Heading North from Anzac, you will encounter the cemetery after 17.6 kms.
on the right, adjacent to the track.
Green Hill and Chocolate Hill (which form together Yilghin Burnu) are adjoining
eminences, about 52 metres above sea level, which rise almost from the eastern
shore of the Salt Lake. The cemetery lies on the east side of the Anzac-Suvla
The eight month campaign in Gallipoli was fought by Commonwealth and
French forces in an attempt to force Turkey out of the war, to relieve the
deadlock of the Western Front in France and Belgium, and to open a supply route
to Russia through the Dardanelles and the Black Sea.
The Allies landed on the peninsula on 25-26 April 1915; the 29th Division at
Cape Helles in the south and the Australian and New Zealand Corps north of Gaba
Tepe on the west coast, an area soon known as Anzac. On 6 August, further troops
were put ashore at Suvla, just north of Anzac, and the climax of the campaign
came in early August when simultaneous assaults were launched on all three
The aim of the Suvla force had been to quickly secure the sparsely held high
ground surrounding the bay and salt lake, but confused landings and indecision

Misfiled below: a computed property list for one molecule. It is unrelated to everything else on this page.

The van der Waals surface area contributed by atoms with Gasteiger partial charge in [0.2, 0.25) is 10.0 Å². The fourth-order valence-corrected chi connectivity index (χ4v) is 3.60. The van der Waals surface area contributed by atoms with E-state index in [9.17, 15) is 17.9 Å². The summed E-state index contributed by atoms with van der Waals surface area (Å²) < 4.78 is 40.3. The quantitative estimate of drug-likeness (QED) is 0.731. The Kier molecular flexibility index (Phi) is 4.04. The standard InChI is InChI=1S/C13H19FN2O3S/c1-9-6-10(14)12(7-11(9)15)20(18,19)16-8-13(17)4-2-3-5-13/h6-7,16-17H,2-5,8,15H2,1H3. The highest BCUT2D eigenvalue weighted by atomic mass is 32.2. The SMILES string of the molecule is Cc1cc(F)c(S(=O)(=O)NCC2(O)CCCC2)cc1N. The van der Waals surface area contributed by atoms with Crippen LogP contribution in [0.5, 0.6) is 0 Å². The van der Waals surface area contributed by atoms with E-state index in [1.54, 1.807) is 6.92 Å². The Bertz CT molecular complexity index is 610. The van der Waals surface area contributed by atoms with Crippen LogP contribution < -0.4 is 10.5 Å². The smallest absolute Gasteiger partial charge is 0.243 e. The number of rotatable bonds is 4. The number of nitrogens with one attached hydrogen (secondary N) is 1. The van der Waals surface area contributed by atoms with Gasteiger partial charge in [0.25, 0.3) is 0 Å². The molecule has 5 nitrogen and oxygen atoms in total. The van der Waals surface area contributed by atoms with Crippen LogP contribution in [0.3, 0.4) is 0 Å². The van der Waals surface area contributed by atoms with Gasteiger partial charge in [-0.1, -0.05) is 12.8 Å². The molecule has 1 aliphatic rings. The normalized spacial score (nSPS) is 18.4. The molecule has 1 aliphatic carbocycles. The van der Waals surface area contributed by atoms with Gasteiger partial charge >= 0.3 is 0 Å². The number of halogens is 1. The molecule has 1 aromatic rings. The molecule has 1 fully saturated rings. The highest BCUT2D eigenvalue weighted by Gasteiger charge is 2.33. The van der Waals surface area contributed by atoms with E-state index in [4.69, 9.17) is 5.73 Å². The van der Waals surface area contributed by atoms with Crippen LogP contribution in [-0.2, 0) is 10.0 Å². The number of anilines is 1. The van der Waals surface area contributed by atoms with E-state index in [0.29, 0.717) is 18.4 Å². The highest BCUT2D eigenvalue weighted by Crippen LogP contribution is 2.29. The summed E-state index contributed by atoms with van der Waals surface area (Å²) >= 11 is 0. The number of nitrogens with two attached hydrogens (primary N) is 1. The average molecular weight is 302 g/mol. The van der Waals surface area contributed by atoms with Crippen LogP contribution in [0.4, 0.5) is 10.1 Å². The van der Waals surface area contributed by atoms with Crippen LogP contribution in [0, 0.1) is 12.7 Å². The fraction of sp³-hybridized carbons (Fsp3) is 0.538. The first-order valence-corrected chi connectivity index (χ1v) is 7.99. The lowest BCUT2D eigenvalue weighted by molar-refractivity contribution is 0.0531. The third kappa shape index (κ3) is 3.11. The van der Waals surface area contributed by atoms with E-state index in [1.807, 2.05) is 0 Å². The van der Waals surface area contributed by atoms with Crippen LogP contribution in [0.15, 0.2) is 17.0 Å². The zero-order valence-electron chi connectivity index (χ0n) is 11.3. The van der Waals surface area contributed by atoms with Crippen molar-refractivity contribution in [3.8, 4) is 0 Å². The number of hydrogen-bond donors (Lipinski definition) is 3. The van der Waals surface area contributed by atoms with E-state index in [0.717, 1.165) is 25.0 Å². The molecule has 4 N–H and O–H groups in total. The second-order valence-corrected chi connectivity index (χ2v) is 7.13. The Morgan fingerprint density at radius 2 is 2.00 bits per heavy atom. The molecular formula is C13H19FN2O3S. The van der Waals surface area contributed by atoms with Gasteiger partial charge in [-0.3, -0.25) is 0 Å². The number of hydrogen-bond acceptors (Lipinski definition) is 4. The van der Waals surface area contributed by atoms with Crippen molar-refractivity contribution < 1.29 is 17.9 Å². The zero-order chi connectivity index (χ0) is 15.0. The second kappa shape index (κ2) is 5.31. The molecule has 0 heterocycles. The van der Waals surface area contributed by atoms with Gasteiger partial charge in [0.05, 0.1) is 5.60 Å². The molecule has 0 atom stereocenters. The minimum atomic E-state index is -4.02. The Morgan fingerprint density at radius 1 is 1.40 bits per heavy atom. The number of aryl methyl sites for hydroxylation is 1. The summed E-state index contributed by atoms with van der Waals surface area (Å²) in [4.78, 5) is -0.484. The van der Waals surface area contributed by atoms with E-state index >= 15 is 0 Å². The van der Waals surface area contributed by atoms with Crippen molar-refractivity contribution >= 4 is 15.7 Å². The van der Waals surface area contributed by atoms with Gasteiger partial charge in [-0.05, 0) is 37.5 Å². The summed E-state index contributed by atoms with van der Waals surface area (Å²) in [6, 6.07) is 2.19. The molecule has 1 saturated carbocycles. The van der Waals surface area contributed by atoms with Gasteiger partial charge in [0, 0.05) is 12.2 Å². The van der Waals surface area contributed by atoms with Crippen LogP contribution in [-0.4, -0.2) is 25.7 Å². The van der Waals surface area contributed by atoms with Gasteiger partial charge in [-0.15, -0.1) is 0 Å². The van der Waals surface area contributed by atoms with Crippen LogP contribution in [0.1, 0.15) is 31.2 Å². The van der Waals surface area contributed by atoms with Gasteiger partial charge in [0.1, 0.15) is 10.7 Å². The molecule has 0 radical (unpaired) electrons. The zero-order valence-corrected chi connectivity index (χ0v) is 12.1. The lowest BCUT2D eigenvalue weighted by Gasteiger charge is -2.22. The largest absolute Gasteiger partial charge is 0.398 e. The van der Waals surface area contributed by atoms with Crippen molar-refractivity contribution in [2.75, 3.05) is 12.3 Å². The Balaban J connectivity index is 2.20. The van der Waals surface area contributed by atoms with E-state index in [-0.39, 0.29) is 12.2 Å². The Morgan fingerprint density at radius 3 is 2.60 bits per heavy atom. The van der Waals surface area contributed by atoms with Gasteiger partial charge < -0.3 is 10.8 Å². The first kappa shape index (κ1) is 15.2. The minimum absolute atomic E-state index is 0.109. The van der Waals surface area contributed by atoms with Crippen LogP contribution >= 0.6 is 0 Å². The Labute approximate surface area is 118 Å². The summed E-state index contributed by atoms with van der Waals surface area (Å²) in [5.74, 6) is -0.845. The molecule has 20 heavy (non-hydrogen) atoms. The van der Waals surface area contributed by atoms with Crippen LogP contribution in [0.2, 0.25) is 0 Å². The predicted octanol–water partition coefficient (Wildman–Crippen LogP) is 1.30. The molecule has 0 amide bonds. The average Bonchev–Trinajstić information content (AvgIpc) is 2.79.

caused fatal delays allowing the Turks to reinforce and only a few of the
objectives were taken with difficulty.
Green Hill and Chocolate Hill (which form together Yilghin Burnu), rise from the
eastern shore of the salt lake. They were captured on 7 August 1915 by the 6th
Lincolns and the 6th Border Regiment but once taken, no further advance was then
made. On the two following days, unsuccessful efforts were made to push on along
the ridge of 'W' Hill (Ismail Oglu Tepe), leading to Anafarta Sagir and on 21
August, the attack of the 11th and 29th Divisions and the 2nd South Midland
Mounted Brigade to take Scimitar Hill, although pressed with great resolution,
left the front line where it had been.
Green Hill Cemetery was made after the Armistice when isolated graves were
brought in from the battlefields of August 1915 and from small burial grounds in
the surrounding area. These earlier burial grounds were known as York; 40th
Brigade Nos. 1 and 2; Green Hill Nos. 1 and 2; Chocolate Hill; Inniskilling;
Salt Lake; and Scimitar Hill (which contained 520 graves, almost all
There are now 2,971 servicemen of the First World War buried or commemorated in
this cemetery. 2,472 of the burials are unidentified but special memorials
commemorate a number of casualties known or believed to be buried among them.
SHOT AT DAWN:
Private H Salter,
6th Bn. East Lancashire Regiment, executed for desertion
11/12/1915. Plot 1. G. 26
The mass pardon of 306
soldiers executed for certain offences during the Great War was enacted in
section 359 of the
Armed Forces Act 2006,
which came into effect on royal assent on 8 November 2006.